The second stage is outlining the solution. This slide should show how you are going to solve the problem. This could be describing a product or service, but what you want to do is focus on the overall aim of your solution – just how is your business going to make life easier for your customers?

The third stage is clearly outlining the market. Use good market research concisely reported, showing that your potential market is growing, that it is not saturated, and has the potential to return healthy profits to investors.

The Product Section

Again, the Product section of your pitch deck is comprised of three steps.

The first step is to showcase your product in greater clarity. This could be an artwork or a prototype. It could even be a product demonstration. Your primary goal here is to ensure that investors understand how your product or service works.

Support the functionality of your product with market research or reviews showing how people love what your product does/will offer.

The second step of the Product section is a slide called “Traction”. Here, you should show your growth numbers, preferably in an easy to read graph. This graph should show, month on month, how much your revenue and/or unit sales are growing. Most investors want to see the growth of at least 15%, month over month.

Most startups don’t have this data yet, so I advise skipping this section if you do not have sales yet unless you have projected growth built on sound market research that is convincing.

The last step of the Product Section is your Team slide. This slide needs to sell you and your team to investors. They will only want to invest if they know you are a pair of safe hands. For you and your co-founders, have a couple of bullet points for each individual showing the most impressive achievements of that individual.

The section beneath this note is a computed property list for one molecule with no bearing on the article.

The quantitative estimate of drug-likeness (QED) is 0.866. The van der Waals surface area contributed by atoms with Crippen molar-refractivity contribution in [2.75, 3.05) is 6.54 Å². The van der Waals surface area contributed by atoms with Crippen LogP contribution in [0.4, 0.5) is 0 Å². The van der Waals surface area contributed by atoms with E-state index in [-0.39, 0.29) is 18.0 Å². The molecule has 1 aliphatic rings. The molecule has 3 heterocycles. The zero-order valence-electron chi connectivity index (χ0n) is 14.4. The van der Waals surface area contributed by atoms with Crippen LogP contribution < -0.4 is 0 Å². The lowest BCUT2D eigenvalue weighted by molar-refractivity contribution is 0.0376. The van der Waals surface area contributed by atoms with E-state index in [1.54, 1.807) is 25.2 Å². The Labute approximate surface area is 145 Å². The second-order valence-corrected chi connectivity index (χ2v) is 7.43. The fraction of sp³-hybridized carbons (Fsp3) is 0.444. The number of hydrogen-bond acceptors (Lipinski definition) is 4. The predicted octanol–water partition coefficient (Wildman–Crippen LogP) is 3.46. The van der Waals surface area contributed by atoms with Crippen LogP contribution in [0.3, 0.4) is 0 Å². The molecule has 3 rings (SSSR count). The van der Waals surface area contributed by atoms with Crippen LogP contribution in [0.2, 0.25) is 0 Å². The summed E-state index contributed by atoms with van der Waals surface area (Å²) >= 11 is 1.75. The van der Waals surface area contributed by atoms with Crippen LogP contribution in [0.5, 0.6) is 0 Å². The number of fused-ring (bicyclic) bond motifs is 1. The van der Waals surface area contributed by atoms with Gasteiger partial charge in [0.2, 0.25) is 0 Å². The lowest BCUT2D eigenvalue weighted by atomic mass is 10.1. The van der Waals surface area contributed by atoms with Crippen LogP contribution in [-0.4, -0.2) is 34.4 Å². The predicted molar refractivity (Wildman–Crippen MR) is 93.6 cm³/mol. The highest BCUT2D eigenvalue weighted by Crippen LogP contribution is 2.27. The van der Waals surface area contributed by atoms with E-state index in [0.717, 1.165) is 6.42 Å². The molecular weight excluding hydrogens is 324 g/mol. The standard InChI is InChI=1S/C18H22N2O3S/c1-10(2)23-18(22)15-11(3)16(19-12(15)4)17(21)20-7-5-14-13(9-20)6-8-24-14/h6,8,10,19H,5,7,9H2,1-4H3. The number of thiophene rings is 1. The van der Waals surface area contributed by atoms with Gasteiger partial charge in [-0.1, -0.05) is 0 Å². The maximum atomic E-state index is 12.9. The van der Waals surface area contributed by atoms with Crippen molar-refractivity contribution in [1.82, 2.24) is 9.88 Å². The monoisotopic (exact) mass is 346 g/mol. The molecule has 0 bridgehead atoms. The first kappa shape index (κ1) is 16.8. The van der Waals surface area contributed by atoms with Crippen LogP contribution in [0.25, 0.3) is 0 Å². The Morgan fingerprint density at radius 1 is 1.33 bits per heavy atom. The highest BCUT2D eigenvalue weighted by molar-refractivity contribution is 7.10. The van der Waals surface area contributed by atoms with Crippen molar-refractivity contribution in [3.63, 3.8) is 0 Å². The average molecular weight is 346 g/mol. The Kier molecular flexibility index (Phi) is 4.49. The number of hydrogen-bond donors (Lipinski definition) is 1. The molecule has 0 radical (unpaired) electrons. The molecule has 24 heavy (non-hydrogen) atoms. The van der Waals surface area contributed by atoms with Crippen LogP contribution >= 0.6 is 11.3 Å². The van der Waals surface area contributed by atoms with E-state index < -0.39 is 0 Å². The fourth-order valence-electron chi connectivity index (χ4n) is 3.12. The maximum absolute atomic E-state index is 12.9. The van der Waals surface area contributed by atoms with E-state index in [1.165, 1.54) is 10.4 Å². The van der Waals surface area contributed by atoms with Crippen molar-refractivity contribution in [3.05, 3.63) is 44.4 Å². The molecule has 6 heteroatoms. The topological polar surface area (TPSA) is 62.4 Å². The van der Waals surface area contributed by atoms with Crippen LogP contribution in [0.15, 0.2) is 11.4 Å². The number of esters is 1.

You can also do this for senior management, but don’t overcrowd your Team slide/slides.

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The Financials Section

The final section of your pitch deck is your . This consists of three steps: Competition, Financials, and Amount Being Raised.

Your Competition slides will show who your competition is, how they have performed, and why your approach stands out from the crowd and has a better chance of succeeding.

The Financials slides are a concise summary of your projections. This is usually for either the next 3 or 5 years. Make sure that your projections are realistic. Don’t oversell yourself. It’s better to exceed expectations than to underperform.

Finally, your last slide covers the Amount Being Raised. This shows how much capital you need to reach your next milestone. Don’t ask for too much, remember that some investors will have a cap on how much they are able to offer. A range is a good idea with a lower and higher limit.

Expand Your Pitch Deck

What I’ve outlined in this article is an effective blueprint. But there is so much more to learn about creating the perfect pitch deck and getting the best deal for your startup. 

A great free resource for learning more about pitch decks is The DealMakers Podcast, where I interview leading entrepreneurs who share their strategies for getting the best possible deal.

Remember that storytelling plays a key role in fundraising. This is being able to capture the essence of the business in 15 to 20 slides. For a winning deck, take a look at the template created by Silicon Valley legend, Peter Thiel (see it here) that I recently covered. Thiel was the first angel investor in Facebook with a $500K check that turned into more than $1 billion in cash.

Remember to unlock the pitch deck template that is being used by founders around the world to raise millions below.

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Neil Patel

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If you want help with your fundraising or acquisition, just book a call